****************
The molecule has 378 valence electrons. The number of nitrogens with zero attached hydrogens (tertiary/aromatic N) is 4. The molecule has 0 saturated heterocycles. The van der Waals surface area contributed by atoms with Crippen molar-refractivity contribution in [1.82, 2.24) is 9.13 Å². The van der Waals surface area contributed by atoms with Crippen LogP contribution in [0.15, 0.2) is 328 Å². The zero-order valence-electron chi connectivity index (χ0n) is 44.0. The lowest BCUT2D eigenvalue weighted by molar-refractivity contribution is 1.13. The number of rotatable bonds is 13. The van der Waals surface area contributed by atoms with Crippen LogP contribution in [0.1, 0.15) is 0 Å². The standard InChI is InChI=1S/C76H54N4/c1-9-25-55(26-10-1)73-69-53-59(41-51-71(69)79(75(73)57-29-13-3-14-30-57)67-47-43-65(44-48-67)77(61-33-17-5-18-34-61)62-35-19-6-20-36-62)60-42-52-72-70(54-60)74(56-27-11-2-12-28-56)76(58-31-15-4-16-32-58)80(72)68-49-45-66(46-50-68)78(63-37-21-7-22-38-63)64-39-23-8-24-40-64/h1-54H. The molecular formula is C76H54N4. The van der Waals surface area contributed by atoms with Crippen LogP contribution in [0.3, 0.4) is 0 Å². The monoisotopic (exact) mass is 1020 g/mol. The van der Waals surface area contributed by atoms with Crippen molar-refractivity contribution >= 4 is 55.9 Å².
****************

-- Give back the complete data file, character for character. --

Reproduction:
The molecule has 378 valence electrons. The number of nitrogens with zero attached hydrogens (tertiary/aromatic N) is 4. The molecule has 0 saturated heterocycles. The van der Waals surface area contributed by atoms with Crippen molar-refractivity contribution in [1.82, 2.24) is 9.13 Å². The van der Waals surface area contributed by atoms with Crippen LogP contribution in [0.15, 0.2) is 328 Å². The zero-order valence-electron chi connectivity index (χ0n) is 44.0. The lowest BCUT2D eigenvalue weighted by molar-refractivity contribution is 1.13. The number of rotatable bonds is 13. The van der Waals surface area contributed by atoms with Crippen LogP contribution in [0.1, 0.15) is 0 Å². The standard InChI is InChI=1S/C76H54N4/c1-9-25-55(26-10-1)73-69-53-59(41-51-71(69)79(75(73)57-29-13-3-14-30-57)67-47-43-65(44-48-67)77(61-33-17-5-18-34-61)62-35-19-6-20-36-62)60-42-52-72-70(54-60)74(56-27-11-2-12-28-56)76(58-31-15-4-16-32-58)80(72)68-49-45-66(46-50-68)78(63-37-21-7-22-38-63)64-39-23-8-24-40-64/h1-54H. The molecular formula is C76H54N4. The van der Waals surface area contributed by atoms with Crippen LogP contribution in [0.3, 0.4) is 0 Å². The monoisotopic (exact) mass is 1020 g/mol. The van der Waals surface area contributed by atoms with Crippen molar-refractivity contribution >= 4 is 55.9 Å².